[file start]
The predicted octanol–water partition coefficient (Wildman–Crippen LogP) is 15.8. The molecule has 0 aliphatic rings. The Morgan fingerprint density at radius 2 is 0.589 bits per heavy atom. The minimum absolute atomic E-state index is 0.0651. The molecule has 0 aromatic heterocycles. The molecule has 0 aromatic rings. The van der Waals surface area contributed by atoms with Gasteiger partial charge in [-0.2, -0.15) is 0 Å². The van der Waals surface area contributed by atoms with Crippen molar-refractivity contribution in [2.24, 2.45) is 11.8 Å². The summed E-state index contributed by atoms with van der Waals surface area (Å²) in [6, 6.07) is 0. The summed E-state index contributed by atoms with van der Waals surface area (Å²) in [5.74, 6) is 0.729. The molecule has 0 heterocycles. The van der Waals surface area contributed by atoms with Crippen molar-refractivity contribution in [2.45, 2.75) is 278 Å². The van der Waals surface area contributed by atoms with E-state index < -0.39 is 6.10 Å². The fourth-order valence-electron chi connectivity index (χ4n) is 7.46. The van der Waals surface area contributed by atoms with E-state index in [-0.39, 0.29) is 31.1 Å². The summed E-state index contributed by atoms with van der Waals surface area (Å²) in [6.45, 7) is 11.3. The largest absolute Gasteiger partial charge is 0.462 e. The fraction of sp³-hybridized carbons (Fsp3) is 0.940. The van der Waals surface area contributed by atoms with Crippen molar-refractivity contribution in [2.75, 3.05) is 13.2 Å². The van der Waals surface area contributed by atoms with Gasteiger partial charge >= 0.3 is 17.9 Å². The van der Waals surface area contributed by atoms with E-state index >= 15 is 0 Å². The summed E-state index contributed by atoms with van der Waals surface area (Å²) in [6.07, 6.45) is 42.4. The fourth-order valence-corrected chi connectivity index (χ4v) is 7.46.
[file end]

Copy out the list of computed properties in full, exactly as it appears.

The predicted octanol–water partition coefficient (Wildman–Crippen LogP) is 15.8. The molecule has 0 aliphatic rings. The Morgan fingerprint density at radius 2 is 0.589 bits per heavy atom. The minimum absolute atomic E-state index is 0.0651. The molecule has 0 aromatic heterocycles. The molecule has 0 aromatic rings. The van der Waals surface area contributed by atoms with Gasteiger partial charge in [-0.2, -0.15) is 0 Å². The van der Waals surface area contributed by atoms with Crippen molar-refractivity contribution in [2.24, 2.45) is 11.8 Å². The summed E-state index contributed by atoms with van der Waals surface area (Å²) in [6, 6.07) is 0. The summed E-state index contributed by atoms with van der Waals surface area (Å²) in [5.74, 6) is 0.729. The molecule has 0 heterocycles. The van der Waals surface area contributed by atoms with Crippen molar-refractivity contribution in [2.45, 2.75) is 278 Å². The van der Waals surface area contributed by atoms with E-state index < -0.39 is 6.10 Å². The fourth-order valence-electron chi connectivity index (χ4n) is 7.46. The van der Waals surface area contributed by atoms with E-state index in [-0.39, 0.29) is 31.1 Å². The summed E-state index contributed by atoms with van der Waals surface area (Å²) in [6.45, 7) is 11.3. The largest absolute Gasteiger partial charge is 0.462 e. The fraction of sp³-hybridized carbons (Fsp3) is 0.940. The van der Waals surface area contributed by atoms with Crippen molar-refractivity contribution in [2.75, 3.05) is 13.2 Å². The van der Waals surface area contributed by atoms with Gasteiger partial charge >= 0.3 is 17.9 Å². The van der Waals surface area contributed by atoms with E-state index >= 15 is 0 Å². The summed E-state index contributed by atoms with van der Waals surface area (Å²) in [6.07, 6.45) is 42.4. The fourth-order valence-corrected chi connectivity index (χ4v) is 7.46.